UN Warns That Casualties Among Women and Children in Afghanistan Has Seen a Notable Spike in 2021


Earlier this week, a United Nation report revealed that more women and children have been killed in the war-torn nation in the first half of 2021 than the whole of any other year since the global governance organization began systematically tracking these casualties.

CBN News reports that the country saw a 47% increase in the number of civilian casualties in the first six months of 2021 as compared to the year prior, with 1,659 killed and 3,254 wounded.

Close to half of these casualties were women and children, that is, 46%, according to the report. 468 children, 36% of the casualties, were killed, with 1,214 wounded. 14% were women, with 219 killed and 508 wounded.

The casualties recorded in May alone nearly surpassed those recorded from the previous four months, the highest ever for this month since the U.N. began keeping track.

The report warns that if the violence does not subside in 2021, the nation is set to have the highest number of documented civilian deaths ever recorded in a single year by the U.N.

The organization’s officials are calling on local leaders to address this crisis as peace talks are still underway.

“I implore the Taliban and Afghan leaders to take heed of the conflict’s grim and chilling trajectory and its devastating impact on civilians,” Deborah Lyons, the U.N. secretary-general’s special representative for Afghanistan, said in a statement following the release of the report.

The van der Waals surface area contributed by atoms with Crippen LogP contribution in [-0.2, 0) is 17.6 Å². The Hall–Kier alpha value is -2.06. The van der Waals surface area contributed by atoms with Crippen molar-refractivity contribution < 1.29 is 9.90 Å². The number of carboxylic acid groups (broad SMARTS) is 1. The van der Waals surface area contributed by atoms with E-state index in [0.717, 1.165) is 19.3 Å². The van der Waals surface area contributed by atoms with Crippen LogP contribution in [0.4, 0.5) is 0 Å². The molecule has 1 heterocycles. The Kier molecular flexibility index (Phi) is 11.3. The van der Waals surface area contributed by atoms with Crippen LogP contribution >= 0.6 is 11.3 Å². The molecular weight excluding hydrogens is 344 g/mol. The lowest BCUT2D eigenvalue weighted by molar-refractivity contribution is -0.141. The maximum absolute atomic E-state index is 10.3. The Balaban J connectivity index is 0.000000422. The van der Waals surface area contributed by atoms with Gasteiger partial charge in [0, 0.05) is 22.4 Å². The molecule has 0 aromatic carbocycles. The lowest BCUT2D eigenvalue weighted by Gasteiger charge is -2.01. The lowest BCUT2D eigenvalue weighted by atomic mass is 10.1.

“The report provides a clear warning that unprecedented numbers of Afghan civilians will perish and be maimed this year if the increasing violence is not stemmed,” she added.

As the U.S. began to withdraw its troops from the nation in May, the Taliban has re-gained territory and now threatens to seize the capitals of several provinces.

The pull-out of U.S. and NATO troops is set to be finished by the end of next month and is already 95% complete.

The report says that anti-government forces were behind 64% of civilian casualties. 39% were blamed on the Taliban, almost 9% on the Islamic State, while 16% were undetermined. 23%, meanwhile, were blamed on Afghan security forces while armed pro-government groups were blamed for 2% of the deaths.

While the Taliban has said they do not want to monopolize power, they are demanding that a new government be installed and the current President Ashraf Ghani is removed from office.

Lyons also called on the Taliban and Afghanistan’s leaders to “Stop the Afghan against Afghan fighting. Protect the Afghan people and give them hope for a better future.”

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